Ali Abdul Razzaq (a contemporary Egyptian writer) says in frankness: There no doubt at all that battles with Murtad was only a political aspect. Abu Bakr had to crush it under the excuse of apostasy, which he did.
They were only opponents of Abu Bakr like other Muslims who did not desire to come under the yoke of Abu Bakr’s rule.
The writer says that the issue of apostasy is the darkest spot of the ground of crimes in the history.48
Allamah Al-Askari also in his documentary research has dealt with the sense and the meaning of Murtad, that is denial of faith after having embraced it and the difference how the Prophet looked at it and how he (Abu Bakr) used it as a tool. Thus the Allamah comments:
From what we said so far it comes to light that those accused of being Murtad were actually not apostates. They were only opposed to Abu Bakr’s Caliphate therefore they refused to pay Zakat to him.49
The writer of History of Ridda50 says that Malik bin Nuwairah, Qais bin Asim and Aqra bin Habis collected Zakat and distributed it among their own people.51 This act of Qais was regarded as a great crime and they said that he was the greatest criminal.52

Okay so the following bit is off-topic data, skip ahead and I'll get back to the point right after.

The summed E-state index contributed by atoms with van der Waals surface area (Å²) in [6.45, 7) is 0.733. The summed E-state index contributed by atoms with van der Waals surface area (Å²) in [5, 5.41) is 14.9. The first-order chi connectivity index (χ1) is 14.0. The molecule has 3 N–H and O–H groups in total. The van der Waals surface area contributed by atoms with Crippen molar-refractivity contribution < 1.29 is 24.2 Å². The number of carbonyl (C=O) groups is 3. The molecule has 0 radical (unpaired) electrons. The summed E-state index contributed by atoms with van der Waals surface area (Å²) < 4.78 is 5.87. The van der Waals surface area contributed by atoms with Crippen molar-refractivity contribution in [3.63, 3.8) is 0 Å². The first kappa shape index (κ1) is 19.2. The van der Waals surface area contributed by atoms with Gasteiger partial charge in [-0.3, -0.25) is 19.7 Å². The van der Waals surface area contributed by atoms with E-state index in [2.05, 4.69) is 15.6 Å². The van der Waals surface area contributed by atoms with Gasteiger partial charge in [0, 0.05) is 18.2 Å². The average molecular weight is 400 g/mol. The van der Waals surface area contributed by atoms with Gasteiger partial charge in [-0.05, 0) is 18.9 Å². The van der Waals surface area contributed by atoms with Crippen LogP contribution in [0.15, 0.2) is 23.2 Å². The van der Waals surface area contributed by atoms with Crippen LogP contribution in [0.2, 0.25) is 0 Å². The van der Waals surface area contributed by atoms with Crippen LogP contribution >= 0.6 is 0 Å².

More than this is Ibn Athim’s53 saying and also Waqadi’s words: They talk of apostasy of the people of Hadhramaut and tribes of Kinda:
Some among these tribes considered Caliphate the right of the Prophet’s house members.
Haritha bin Suraqa one of the chiefs of Kinda, said to Ziyad bin Labeed54 who had come to collect Zakat:
We obeyed the Prophet of God as long as he was alive. Now if one of his House Members comes to power we will obey him. But as for Abu Bakr there is no obligation on us to obey him and he has no commitment towards us.55
…Harith bin Muawiyah, one of the chiefs of Bani Tameem, said to Ziyad bin Labeed who had come to collect Zakat: You are asking us to obey one regarding whom we have not pledge or covenant.
Ziyad said: But we have chosen him for us.
Then Harith asked: Just tell me why Caliphate was taken away from the Prophet’s House? On the other hand Quran says that they are more befitting than others to this job.
Zaid answered: Muhajireen and Ansaar know their own affairs better than you.
Harith: No. By God, it is not so. Because of your envy you departed from Household Members of Prophet. I can never accept that the Prophet passed away without nominating anyone in his place.
Ziyad! Get up and go away from here because you are inviting us to a thing, which enrages God.
In the meantime Arfaja bin Abdullah al-Zahali said: By God, Harith is telling the truth. Avoid this man (Ziyad) as his friend, Abu Bakr has no worth to sit in the seat of Caliph. Emigrants and Helpers also are not wiser than the Prophet for the Ummah.